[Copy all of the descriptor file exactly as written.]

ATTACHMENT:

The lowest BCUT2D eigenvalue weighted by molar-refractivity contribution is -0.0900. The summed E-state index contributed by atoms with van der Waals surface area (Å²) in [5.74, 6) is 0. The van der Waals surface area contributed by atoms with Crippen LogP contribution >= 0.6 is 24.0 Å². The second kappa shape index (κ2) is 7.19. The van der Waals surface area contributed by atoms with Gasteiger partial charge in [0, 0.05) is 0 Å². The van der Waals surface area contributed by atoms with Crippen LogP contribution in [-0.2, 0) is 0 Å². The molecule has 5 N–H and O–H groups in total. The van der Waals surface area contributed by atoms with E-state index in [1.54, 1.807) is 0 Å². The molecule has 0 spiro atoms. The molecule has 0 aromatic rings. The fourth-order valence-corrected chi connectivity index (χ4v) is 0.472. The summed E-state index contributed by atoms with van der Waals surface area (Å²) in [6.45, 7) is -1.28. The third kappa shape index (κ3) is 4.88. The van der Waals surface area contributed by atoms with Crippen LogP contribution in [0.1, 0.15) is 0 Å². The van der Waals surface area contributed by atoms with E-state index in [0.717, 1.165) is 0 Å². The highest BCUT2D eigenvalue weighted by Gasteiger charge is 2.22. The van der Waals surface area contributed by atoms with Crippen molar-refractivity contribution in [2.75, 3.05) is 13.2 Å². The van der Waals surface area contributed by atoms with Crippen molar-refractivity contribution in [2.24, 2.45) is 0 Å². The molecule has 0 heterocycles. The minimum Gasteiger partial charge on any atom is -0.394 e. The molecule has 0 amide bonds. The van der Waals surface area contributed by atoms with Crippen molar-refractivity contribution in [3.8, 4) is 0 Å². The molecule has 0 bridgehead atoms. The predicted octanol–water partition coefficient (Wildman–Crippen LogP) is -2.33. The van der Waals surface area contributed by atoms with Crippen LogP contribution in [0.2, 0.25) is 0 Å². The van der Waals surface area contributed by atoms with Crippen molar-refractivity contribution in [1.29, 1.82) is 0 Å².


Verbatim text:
The lowest BCUT2D eigenvalue weighted by molar-refractivity contribution is -0.0900. The summed E-state index contributed by atoms with van der Waals surface area (Å²) in [5.74, 6) is 0. The van der Waals surface area contributed by atoms with Crippen LogP contribution >= 0.6 is 24.0 Å². The second kappa shape index (κ2) is 7.19. The van der Waals surface area contributed by atoms with Gasteiger partial charge in [0, 0.05) is 0 Å². The van der Waals surface area contributed by atoms with Crippen LogP contribution in [-0.2, 0) is 0 Å². The molecule has 5 N–H and O–H groups in total. The van der Waals surface area contributed by atoms with E-state index in [1.54, 1.807) is 0 Å². The molecule has 0 spiro atoms. The molecule has 0 aromatic rings. The fourth-order valence-corrected chi connectivity index (χ4v) is 0.472. The summed E-state index contributed by atoms with van der Waals surface area (Å²) in [6.45, 7) is -1.28. The third kappa shape index (κ3) is 4.88. The van der Waals surface area contributed by atoms with Crippen LogP contribution in [0.1, 0.15) is 0 Å². The van der Waals surface area contributed by atoms with E-state index in [0.717, 1.165) is 0 Å². The highest BCUT2D eigenvalue weighted by Gasteiger charge is 2.22. The van der Waals surface area contributed by atoms with Crippen molar-refractivity contribution in [2.75, 3.05) is 13.2 Å². The van der Waals surface area contributed by atoms with Crippen molar-refractivity contribution in [2.24, 2.45) is 0 Å². The molecule has 0 heterocycles. The minimum Gasteiger partial charge on any atom is -0.394 e. The molecule has 0 amide bonds. The van der Waals surface area contributed by atoms with Crippen molar-refractivity contribution in [3.8, 4) is 0 Å². The molecule has 0 bridgehead atoms. The predicted octanol–water partition coefficient (Wildman–Crippen LogP) is -2.33. The van der Waals surface area contributed by atoms with Crippen LogP contribution in [0.2, 0.25) is 0 Å². The van der Waals surface area contributed by atoms with Crippen molar-refractivity contribution in [1.29, 1.82) is 0 Å².